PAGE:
Those angered at the killing of George Floyd are working to end racism. They might benefit from the lessons learned by a new generation of war-game planners.
Anger at the killing of George Floyd has spurred useful reflection about race and perhaps some important police reform. But will it mark a turning point? It might if we note what military strategists learned in the aftermath of another turning point – the 9/11 terrorist attacks.
The 9/11 Commission report cited a “failure of imagination” for why the US government failed to thwart the attacks. Imagination is the finely tuned intuitive sense essential to making strategic decisions. It was missing in 9/11, resulting in key information gaps for military strategists.
The military’s solution? Read some Shakespeare. A new generation of strategists is turning to fiction, fables, and stories to make better decisions. Charles Hill describes this in Grand Strategies: Literature, Statecraft and World Order. He notes how Paul Nitze, one of the leading architects of post-World War II foreign policy, studied Shakespeare in his spare time.
How can Shakespeare improve race relations? Consider Hamlet. Claudius murders Hamlet’s father, becoming king. Young Hamlet seeks to expose the crime. But he doesn’t accuse. He writes a play, letting it speak for itself, hoping one particular scene will prick Claudius’ conscience. “The play’s the thing wherein I’ll catch the conscience of the king.”
This is what the Clapham Sect did. The English Slave Trade was systemic racism. Clapham sought to abolish it. But they didn’t condemn slave traders. They commissioned Wedgwood to make a plate: AM I NOT A MAN AND A BROTHER? Clapham let it speak for itself.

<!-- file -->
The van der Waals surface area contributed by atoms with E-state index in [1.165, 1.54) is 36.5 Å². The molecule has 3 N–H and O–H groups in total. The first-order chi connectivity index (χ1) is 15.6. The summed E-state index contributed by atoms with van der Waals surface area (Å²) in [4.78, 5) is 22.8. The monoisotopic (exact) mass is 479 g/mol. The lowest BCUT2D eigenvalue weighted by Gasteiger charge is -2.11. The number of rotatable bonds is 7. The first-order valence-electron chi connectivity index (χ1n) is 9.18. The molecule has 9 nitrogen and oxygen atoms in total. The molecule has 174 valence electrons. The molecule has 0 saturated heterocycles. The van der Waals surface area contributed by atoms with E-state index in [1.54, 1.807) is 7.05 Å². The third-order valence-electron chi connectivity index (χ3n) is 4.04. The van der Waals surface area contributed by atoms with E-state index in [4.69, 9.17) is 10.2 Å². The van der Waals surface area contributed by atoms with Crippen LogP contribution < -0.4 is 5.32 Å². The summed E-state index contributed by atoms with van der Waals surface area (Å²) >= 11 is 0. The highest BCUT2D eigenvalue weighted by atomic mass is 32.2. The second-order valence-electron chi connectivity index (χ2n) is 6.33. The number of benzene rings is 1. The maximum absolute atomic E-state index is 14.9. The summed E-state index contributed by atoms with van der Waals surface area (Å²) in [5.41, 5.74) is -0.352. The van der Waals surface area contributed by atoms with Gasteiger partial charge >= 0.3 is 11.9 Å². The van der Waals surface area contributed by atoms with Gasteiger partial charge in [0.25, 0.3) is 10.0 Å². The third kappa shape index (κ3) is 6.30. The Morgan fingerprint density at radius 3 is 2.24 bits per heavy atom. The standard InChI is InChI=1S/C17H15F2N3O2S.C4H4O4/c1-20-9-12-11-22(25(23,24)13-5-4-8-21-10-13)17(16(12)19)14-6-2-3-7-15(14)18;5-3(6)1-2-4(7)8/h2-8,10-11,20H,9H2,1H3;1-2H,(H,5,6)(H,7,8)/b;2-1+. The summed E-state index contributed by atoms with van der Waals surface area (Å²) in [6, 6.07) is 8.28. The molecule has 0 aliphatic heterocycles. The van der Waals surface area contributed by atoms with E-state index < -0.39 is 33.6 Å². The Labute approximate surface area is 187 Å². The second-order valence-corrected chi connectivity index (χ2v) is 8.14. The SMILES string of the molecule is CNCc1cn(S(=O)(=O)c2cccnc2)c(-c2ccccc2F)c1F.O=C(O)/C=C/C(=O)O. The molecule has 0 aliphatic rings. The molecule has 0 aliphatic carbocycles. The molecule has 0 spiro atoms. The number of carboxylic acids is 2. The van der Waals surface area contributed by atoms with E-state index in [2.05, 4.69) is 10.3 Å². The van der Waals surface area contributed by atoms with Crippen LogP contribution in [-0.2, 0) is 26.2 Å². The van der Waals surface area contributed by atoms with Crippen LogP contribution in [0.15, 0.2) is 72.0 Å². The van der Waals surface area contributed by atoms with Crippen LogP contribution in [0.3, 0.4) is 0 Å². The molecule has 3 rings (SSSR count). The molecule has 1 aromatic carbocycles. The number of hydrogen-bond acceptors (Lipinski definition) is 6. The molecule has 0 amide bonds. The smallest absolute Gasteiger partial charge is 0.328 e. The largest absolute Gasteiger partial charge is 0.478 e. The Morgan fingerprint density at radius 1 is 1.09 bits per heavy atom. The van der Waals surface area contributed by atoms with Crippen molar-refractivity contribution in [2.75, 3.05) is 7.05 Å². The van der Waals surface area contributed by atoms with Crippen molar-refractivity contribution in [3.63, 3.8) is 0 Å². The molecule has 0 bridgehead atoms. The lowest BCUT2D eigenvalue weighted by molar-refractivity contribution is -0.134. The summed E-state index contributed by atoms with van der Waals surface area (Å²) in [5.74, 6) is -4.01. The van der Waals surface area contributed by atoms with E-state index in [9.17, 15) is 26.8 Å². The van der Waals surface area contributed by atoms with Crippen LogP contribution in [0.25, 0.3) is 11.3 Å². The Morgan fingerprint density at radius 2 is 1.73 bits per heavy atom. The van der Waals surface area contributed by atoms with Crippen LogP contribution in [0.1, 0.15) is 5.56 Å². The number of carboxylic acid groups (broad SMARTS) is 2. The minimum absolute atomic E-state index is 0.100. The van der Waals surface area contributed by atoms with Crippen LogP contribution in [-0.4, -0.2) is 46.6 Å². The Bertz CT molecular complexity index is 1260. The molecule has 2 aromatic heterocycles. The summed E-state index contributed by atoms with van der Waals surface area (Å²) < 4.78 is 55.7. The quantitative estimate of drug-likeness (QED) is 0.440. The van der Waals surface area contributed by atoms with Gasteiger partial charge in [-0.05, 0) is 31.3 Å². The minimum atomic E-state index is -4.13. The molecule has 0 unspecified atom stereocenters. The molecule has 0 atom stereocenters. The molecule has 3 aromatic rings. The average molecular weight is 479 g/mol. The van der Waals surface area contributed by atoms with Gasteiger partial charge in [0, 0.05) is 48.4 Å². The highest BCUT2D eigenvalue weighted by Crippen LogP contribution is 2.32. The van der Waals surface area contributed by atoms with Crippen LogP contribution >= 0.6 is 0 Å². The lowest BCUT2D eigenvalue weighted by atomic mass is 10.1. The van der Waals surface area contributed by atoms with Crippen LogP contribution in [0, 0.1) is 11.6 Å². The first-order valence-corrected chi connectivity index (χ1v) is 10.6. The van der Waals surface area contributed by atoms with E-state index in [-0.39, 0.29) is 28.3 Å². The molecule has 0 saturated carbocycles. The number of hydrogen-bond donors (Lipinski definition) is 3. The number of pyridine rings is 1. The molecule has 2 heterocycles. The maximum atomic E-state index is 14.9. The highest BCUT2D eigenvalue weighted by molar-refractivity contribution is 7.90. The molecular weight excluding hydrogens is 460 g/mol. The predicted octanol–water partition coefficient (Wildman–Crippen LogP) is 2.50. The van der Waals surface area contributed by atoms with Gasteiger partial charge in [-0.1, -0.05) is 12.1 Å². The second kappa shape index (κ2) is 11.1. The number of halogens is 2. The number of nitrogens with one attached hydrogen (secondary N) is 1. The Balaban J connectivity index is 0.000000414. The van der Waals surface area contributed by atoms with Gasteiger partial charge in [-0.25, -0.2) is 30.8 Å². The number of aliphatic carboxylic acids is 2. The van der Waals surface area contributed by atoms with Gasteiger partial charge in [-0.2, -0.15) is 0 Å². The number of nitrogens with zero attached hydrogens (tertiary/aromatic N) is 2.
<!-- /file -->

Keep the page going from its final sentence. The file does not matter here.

Clapham believed human beings have the capacity to care about the suffering of others. They felt exposing suffering through the arts would move people to action.[i] It worked. One historian attributed Clapham’s success to how it “evoked the conscience of the British people.”
Are the George Floyd videos a modern Wedgwood plate? They can be – if we let the videos speak for themselves. Using them to condemn others will likely lead to defensiveness on one side, arrogance on the other. In both cases, we narrow the range of imagined solutions, equivalent to the military’s failure of imagination in 9/11.
Second Shakespeare lesson: Most movements, over time, tend to overplay their hand. Is this happening? A lecturer at UCLA’s business school is facing investigation after reading in class Martin Luther King Jr.’s “Letter from a Birmingham Jail.” It contains the n-word. At MIT, a chaplain was forced out when he suggested that, at this time, we don’t know for sure that racism is a major problem in police forces. He didn’t deny it. Just said we can’t be sure.
This chaplain is playing a role seen in Shakespeare’s Henry IV, Part 2. He’s Dagonet. In Henry IV, Master Shallow playfully calls Dagonet a buffoon in “Arthur’s play” – a reference to the tale of King Arthur. Shakespeare wasn’t belittling Dagonet. He saw the court fool as the lone voice pointing out key information gaps to the knights of the Round Table. Dagonet widened how Arthur’s knights imagined the infighting and strife tearing the kingdom apart.
Most protest movements, over time, fail. They lose credibility by oversimplifying the problem or overplaying their hand. Shakespeare teaches us that. So does the Arthurian legend, which is why Walter Lippmann wrote, the best advisors “must whisper unpleasant truths in the master’s ear. It is the court fool, not the foolish courtier, whom the king can least afford to lose.”[ii]
Systemic racism is sin. It is a blight on our land. It must be repented of and eradicated. Protest leaders seeking to do this would benefit from having court fools whispering unpleasant truths in their ears. That’s a lesson learned by those who read fiction, fables, and stories.
[i] Adam Hochschild, Bury The Chains: Prophets and Rebels in the Fight to Free an Empire’s Slaves (Houghton Mifflin, 2005), 198.
[ii] Walter Lippmann, A Preface to Politics (Good Press, 1913)